Artists like Fleetwood Mac, Elton John, Missy Higgens, Pink Floyd and of course Abba come to mind when I think of the music I listened to growing up.

My mum encouraged me and my brother (who is also in Ukulele Death Squad) to always have an interest or a hobby to be working on.

It just so happens that we both ended up taking our hobbies a bit too seriously and made it more a full time thing.

I learnt music predominantly through singing in the Australian Girls Choir from a young age and as I got older I slowly started to add more and more musical/creative projects within my life – including writing music with my brother.

Happy: You’ve been making music together for a few years now. How has your dynamic as a band evolved over time, and what have you learned from each other?

UDS: One of the elements of this band that we all personally enjoy is the fact that every member brings a unique sound, perspective and skill set.

Much like our song writing process, we all bring a piece of ourselves into the sound and make sure that every member feels heard and represented in one way or another.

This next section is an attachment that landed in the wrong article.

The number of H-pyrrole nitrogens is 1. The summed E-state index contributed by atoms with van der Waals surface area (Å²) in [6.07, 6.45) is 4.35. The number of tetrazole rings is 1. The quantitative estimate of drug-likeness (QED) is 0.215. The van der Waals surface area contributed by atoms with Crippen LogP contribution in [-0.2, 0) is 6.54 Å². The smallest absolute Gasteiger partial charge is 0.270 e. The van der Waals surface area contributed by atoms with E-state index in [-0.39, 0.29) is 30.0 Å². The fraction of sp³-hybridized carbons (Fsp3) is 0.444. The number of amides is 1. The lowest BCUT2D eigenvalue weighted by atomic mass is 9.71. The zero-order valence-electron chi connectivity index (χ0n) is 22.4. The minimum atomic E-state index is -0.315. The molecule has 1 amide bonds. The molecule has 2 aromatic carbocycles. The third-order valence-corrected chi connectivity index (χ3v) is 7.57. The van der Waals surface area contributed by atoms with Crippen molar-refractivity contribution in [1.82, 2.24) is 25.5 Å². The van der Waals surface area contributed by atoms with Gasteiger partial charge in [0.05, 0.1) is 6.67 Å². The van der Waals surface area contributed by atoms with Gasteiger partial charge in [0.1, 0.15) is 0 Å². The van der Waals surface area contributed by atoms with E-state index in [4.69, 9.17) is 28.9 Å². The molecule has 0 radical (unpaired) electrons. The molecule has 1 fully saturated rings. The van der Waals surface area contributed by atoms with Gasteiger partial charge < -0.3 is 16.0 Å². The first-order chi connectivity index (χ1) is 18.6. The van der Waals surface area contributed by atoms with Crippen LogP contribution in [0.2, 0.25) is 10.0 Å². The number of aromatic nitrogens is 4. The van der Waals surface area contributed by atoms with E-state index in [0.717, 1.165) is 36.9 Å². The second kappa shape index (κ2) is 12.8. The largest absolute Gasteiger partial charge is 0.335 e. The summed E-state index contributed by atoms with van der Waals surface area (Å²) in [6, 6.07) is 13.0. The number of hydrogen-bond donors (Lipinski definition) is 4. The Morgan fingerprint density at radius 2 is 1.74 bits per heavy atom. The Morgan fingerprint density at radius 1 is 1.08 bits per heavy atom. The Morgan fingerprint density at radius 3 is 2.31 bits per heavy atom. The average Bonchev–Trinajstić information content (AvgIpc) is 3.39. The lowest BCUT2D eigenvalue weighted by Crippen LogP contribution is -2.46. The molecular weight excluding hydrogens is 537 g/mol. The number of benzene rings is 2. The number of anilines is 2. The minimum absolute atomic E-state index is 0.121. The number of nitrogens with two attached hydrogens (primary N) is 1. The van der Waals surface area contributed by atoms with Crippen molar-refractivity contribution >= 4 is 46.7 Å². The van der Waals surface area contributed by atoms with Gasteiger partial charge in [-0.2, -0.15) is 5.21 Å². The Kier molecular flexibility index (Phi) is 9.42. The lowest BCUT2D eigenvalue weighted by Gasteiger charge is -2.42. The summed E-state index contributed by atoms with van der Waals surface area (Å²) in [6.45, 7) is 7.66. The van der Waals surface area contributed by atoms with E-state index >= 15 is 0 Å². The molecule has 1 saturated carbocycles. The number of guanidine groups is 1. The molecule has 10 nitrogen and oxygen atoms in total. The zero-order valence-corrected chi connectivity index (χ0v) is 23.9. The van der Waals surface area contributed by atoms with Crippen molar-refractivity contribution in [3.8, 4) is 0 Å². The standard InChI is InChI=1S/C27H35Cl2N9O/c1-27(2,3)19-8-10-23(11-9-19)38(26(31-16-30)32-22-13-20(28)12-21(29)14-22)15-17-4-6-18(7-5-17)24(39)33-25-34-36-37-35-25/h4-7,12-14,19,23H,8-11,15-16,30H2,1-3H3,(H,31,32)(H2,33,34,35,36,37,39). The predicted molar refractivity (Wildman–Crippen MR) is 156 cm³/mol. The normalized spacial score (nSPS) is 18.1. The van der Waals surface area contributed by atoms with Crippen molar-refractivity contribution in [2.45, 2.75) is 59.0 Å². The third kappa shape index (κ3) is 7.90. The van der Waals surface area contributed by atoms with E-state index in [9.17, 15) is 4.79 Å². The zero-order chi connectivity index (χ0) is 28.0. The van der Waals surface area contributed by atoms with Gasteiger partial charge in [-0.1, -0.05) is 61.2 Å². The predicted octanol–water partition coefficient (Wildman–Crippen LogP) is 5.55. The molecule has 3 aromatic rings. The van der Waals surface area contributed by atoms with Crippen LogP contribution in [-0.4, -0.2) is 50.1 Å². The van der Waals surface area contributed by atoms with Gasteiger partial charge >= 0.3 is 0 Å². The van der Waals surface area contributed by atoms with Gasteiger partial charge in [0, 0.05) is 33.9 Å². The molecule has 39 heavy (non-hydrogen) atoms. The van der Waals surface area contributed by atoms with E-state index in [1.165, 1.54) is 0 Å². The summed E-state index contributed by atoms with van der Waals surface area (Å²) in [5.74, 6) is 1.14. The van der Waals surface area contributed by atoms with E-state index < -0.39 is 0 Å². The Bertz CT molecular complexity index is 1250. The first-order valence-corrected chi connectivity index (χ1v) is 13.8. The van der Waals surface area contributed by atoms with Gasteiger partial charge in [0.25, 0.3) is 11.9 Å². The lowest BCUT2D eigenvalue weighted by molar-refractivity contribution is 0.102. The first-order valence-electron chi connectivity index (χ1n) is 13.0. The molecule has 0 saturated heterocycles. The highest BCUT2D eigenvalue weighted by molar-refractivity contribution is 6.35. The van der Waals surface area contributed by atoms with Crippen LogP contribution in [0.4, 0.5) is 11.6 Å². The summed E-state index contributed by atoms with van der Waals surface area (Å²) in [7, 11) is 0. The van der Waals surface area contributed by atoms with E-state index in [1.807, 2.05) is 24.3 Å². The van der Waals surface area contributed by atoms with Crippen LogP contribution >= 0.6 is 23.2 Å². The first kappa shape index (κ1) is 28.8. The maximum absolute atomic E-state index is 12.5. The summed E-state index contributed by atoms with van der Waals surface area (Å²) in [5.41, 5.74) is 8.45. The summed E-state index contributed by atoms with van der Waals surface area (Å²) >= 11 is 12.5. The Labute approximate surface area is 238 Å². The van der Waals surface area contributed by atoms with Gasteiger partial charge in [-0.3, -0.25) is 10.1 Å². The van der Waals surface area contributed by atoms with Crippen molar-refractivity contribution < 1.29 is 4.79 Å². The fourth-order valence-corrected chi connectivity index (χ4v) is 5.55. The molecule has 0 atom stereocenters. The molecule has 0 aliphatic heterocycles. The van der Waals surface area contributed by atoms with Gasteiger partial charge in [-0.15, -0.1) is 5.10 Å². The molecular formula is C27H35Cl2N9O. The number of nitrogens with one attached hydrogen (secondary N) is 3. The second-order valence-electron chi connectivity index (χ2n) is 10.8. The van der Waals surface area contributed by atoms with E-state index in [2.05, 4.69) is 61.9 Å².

As long as we all continue to enjoy our sound – it will most likely keep evolving. 

Happy: As a band from Adelaide how has the city and its music scene influenced your music and career?

UDS: The band has evolved from the founding duo, featuring only two ukuleles, to a seven piece that now incorporates a three-piece brass section, percussion, bass ukulele, and even melodica!

The evolution of the band has also incorporated more diversity through new song writers and voices creating a richer and more vibrant sound.

Happy: Can you tell us about the evolution of the band from a duo to a 7-piece energetic, Tarantino-influenced folk band?

UDS: The band was formed at the Adelaide Fringe Festival in 2017. The city’s festival allowed for band to experiment with the unique idea of combining the ukulele with fast paced songs like miserlou.

The band cut its teeth playing on the small stage of the much-loved music venue, the Grace. This is a venue close to the band’s heart.

Happy: What sets the Ukulele Death Squad’s unconventional approach to ukulele apart and how has it resonated with global audiences?

UDS: (Death squad) are not afraid to have the ukulele traverse genres – taking it out of the cutesy box it traditionally sits in. This, paired with self-deprecating humour, quality musicianship (and by that, we mean our resident octopus, Reuben) plus a hearty, sea-shanty singalong means there’s usually something that every audience member can connect with.